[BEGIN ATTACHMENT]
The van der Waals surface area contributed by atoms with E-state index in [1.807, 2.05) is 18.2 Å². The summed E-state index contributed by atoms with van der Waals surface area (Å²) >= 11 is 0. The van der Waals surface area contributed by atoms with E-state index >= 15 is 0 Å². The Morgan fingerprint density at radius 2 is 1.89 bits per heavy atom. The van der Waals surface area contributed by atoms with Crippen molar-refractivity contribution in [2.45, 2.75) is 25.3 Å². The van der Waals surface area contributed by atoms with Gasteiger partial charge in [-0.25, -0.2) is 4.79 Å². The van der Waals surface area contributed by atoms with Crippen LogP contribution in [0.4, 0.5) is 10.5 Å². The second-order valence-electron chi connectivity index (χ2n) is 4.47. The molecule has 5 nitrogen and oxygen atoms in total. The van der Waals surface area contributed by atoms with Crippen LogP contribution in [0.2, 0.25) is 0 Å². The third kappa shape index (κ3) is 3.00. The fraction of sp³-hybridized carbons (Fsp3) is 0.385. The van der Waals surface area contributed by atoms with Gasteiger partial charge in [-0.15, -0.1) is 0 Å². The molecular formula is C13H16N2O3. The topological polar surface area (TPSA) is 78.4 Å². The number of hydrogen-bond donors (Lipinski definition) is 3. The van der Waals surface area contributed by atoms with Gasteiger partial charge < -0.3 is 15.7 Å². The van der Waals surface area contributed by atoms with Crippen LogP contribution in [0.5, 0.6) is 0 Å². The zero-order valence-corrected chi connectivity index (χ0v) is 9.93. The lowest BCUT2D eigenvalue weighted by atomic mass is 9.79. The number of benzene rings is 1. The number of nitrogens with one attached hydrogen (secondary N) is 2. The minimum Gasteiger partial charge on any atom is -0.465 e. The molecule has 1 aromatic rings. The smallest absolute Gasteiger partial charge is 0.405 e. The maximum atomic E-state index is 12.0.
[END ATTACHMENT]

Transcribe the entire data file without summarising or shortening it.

The van der Waals surface area contributed by atoms with E-state index in [1.807, 2.05) is 18.2 Å². The summed E-state index contributed by atoms with van der Waals surface area (Å²) >= 11 is 0. The van der Waals surface area contributed by atoms with E-state index >= 15 is 0 Å². The Morgan fingerprint density at radius 2 is 1.89 bits per heavy atom. The van der Waals surface area contributed by atoms with Crippen molar-refractivity contribution in [2.45, 2.75) is 25.3 Å². The van der Waals surface area contributed by atoms with Gasteiger partial charge in [-0.25, -0.2) is 4.79 Å². The van der Waals surface area contributed by atoms with Crippen LogP contribution in [0.4, 0.5) is 10.5 Å². The second-order valence-electron chi connectivity index (χ2n) is 4.47. The molecule has 5 nitrogen and oxygen atoms in total. The van der Waals surface area contributed by atoms with Crippen LogP contribution in [0.2, 0.25) is 0 Å². The third kappa shape index (κ3) is 3.00. The fraction of sp³-hybridized carbons (Fsp3) is 0.385. The van der Waals surface area contributed by atoms with Gasteiger partial charge in [-0.15, -0.1) is 0 Å². The molecular formula is C13H16N2O3. The topological polar surface area (TPSA) is 78.4 Å². The number of hydrogen-bond donors (Lipinski definition) is 3. The van der Waals surface area contributed by atoms with Gasteiger partial charge < -0.3 is 15.7 Å². The van der Waals surface area contributed by atoms with Crippen LogP contribution in [0.5, 0.6) is 0 Å². The zero-order valence-corrected chi connectivity index (χ0v) is 9.93. The lowest BCUT2D eigenvalue weighted by atomic mass is 9.79. The number of benzene rings is 1. The number of nitrogens with one attached hydrogen (secondary N) is 2. The minimum Gasteiger partial charge on any atom is -0.465 e. The molecule has 1 aromatic rings. The smallest absolute Gasteiger partial charge is 0.405 e. The maximum atomic E-state index is 12.0.